If I have a hankering for kohlrabi at 2:45 AM, it's no problem. I head over to any of the supermarkets within blocks of my apartment in the East Village. That's because I live in the opposite of a food desert. But just 100 blocks north of my apartment, fruits and vegetables—exotic or otherwise—are not so easy to obtain.
The term "food desert" was coined in the 1990s to describe areas where access to healthy foods is absent or limited. The term came as we were ushered into the digital world, and now we're using technology to identify and solve the problem.
Geographic information system (GIS) mapping has helped food advocates like the Food Trust, a Philadelphia-based non-profit, to locate food deserts there, and since 2004, almost 90 new supermarkets have been approved in the city for public-private partnership funding.
Munmun De Choudhury, an assistant professor at Georgia Tech, told me, "The challenge is that we have very little information about what people are eating" in food deserts. De Choudhury data-mined Instagram, and by statistically examining food photos posted in food deserts, she found that people there seemed to be eating foods with higher amounts of sugar, cholesterol, and fat than those using Instagram elsewhere. "The data methods we've developed around social media provide us," she said, "with a way to get more fine-grained information about the challenges that exist in each food desert."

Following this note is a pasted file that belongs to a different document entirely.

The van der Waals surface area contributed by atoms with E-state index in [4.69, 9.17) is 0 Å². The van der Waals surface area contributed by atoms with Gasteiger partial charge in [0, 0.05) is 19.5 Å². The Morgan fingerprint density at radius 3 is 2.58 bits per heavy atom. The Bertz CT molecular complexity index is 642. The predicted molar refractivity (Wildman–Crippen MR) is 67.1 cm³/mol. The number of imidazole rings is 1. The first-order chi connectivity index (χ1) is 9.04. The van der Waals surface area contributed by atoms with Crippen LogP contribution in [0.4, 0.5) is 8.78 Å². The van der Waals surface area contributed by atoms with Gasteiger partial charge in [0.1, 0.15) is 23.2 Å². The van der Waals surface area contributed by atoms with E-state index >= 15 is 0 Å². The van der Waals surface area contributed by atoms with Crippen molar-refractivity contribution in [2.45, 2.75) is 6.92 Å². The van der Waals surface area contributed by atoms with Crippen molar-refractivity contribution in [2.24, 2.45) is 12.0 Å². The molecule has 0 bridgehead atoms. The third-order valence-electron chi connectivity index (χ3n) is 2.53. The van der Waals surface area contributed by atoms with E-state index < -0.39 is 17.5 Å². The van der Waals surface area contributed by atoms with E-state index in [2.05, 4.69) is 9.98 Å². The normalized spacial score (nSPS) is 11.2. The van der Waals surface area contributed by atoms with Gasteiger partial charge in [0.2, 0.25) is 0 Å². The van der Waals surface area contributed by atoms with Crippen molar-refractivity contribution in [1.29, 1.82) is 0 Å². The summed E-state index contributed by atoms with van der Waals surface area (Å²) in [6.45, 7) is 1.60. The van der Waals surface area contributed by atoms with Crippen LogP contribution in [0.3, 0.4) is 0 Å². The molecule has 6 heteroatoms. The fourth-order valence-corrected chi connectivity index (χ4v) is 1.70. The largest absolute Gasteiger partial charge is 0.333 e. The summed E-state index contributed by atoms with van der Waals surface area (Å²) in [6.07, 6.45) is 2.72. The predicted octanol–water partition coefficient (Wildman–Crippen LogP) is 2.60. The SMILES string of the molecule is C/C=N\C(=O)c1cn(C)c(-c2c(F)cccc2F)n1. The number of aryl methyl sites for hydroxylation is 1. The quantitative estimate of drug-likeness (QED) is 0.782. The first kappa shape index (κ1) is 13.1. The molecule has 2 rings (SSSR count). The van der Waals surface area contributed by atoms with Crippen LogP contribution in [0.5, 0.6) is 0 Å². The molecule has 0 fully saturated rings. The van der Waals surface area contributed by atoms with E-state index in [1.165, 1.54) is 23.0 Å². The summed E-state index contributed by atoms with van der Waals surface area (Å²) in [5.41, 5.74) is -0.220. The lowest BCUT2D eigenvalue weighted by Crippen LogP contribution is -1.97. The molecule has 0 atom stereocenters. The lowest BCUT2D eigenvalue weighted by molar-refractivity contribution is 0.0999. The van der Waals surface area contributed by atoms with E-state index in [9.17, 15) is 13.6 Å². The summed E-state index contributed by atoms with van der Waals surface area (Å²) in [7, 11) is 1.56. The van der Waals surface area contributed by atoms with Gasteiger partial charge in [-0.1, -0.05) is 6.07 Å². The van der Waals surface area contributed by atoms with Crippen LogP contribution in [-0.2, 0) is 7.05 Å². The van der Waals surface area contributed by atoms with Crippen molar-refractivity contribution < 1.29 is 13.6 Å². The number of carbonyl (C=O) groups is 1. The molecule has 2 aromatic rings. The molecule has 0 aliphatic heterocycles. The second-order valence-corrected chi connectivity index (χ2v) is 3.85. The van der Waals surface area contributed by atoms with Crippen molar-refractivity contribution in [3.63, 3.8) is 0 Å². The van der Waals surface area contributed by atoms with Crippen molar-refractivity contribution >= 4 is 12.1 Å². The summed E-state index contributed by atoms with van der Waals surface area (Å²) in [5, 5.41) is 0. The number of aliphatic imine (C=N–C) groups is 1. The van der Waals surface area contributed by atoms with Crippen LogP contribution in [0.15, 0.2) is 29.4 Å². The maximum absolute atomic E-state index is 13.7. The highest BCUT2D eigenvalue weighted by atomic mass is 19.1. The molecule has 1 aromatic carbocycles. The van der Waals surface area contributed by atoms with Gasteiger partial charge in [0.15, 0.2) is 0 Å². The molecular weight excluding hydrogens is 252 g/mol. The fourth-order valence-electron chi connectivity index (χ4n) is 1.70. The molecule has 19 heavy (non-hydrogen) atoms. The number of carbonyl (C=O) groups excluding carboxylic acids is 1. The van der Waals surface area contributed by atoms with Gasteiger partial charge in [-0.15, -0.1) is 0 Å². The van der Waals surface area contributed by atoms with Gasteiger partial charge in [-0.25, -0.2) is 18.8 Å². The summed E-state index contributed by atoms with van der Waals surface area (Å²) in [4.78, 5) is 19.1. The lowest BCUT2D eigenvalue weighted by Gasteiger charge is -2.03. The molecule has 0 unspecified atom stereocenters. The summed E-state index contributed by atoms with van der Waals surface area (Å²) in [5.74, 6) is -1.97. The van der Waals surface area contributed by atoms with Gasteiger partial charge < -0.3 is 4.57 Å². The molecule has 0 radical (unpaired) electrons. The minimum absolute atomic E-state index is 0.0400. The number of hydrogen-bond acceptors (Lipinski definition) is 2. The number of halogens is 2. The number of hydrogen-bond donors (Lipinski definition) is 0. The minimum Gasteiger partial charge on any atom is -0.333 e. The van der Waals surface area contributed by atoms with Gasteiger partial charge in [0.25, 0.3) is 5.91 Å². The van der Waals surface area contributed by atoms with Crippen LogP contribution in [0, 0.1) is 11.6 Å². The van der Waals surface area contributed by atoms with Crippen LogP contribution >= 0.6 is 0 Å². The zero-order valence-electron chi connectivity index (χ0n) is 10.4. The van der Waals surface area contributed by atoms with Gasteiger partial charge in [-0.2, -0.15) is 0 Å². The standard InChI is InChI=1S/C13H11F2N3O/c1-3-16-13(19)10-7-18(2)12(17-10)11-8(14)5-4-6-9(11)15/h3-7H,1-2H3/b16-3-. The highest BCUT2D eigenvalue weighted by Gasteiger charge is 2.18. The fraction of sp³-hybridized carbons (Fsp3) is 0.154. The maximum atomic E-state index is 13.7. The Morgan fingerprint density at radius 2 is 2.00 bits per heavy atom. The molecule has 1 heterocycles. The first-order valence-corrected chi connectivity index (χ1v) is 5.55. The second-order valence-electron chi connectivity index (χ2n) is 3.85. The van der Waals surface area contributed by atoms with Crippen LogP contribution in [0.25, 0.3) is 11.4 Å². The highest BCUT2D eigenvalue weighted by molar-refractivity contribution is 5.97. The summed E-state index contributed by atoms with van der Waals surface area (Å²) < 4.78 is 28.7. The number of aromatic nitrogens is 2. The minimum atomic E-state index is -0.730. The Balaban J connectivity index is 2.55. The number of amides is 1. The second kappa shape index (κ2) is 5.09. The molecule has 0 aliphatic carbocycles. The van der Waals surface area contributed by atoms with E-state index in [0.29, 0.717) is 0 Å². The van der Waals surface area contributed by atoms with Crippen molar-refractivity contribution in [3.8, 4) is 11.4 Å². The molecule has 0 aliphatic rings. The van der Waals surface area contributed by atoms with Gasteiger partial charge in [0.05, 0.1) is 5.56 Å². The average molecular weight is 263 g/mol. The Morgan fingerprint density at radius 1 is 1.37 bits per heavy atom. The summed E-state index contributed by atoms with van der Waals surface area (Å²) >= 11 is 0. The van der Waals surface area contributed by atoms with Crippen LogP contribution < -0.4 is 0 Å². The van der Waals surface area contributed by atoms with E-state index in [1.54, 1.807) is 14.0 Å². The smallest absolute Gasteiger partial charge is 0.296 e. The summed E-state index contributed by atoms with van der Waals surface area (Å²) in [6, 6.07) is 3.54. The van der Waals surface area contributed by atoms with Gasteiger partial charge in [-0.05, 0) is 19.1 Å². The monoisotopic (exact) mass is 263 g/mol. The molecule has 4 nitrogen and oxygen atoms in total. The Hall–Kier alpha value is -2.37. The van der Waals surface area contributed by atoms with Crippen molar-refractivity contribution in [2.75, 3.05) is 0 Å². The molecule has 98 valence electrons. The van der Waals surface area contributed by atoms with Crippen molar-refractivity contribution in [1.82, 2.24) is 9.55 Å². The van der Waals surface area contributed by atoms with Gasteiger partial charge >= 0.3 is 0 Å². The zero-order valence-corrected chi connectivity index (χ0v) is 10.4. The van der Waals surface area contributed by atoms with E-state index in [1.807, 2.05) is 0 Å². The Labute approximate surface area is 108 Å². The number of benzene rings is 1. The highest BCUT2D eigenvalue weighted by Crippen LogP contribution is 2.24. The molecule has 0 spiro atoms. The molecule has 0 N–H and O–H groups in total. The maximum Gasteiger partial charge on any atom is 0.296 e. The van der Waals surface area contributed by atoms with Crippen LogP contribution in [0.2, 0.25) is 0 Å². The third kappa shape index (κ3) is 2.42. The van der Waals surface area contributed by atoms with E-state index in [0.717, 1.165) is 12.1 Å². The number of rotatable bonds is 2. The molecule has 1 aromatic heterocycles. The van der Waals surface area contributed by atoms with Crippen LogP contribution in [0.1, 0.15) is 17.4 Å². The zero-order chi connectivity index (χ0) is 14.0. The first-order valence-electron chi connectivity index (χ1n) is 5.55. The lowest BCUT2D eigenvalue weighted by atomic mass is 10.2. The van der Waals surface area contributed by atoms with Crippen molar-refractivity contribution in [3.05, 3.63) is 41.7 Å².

Identifying food deserts is important, but solving the problem is another issue. In rural Sweden, Robert Ilijason, an IT specialist, has recently opened Näraffär, an unmanned store run by an app. Customers enter with a swipe of their finger and scan purchases using their phones. Once a month, they are sent an invoice. "The internet already makes it easier to live outside the big cities," Ilijason said. "If you add unmanned stores, delivery with drones, and similar things, you will make it even better."
Carl diSalvo, an associate professor also at Georgia Tech, has been thinking about technology and issues around food supply. He has studied how small robots could aid small farms and how hobbyist drones could monitor urban fruit trees for foraging.
DiSalvo believes the term "food desert" fails to encapsulate the complexity of the problem. "They exist because of systemic, usually long-term problems like social, economic, and racial injustices," he said. "I have yet to see any sort of app that can actually solve that." But he hopes that technology will help the way we plan communities and environments to fix the issue.
This article appears in the June issue of VICE Magazine. Click HERE to subscribe.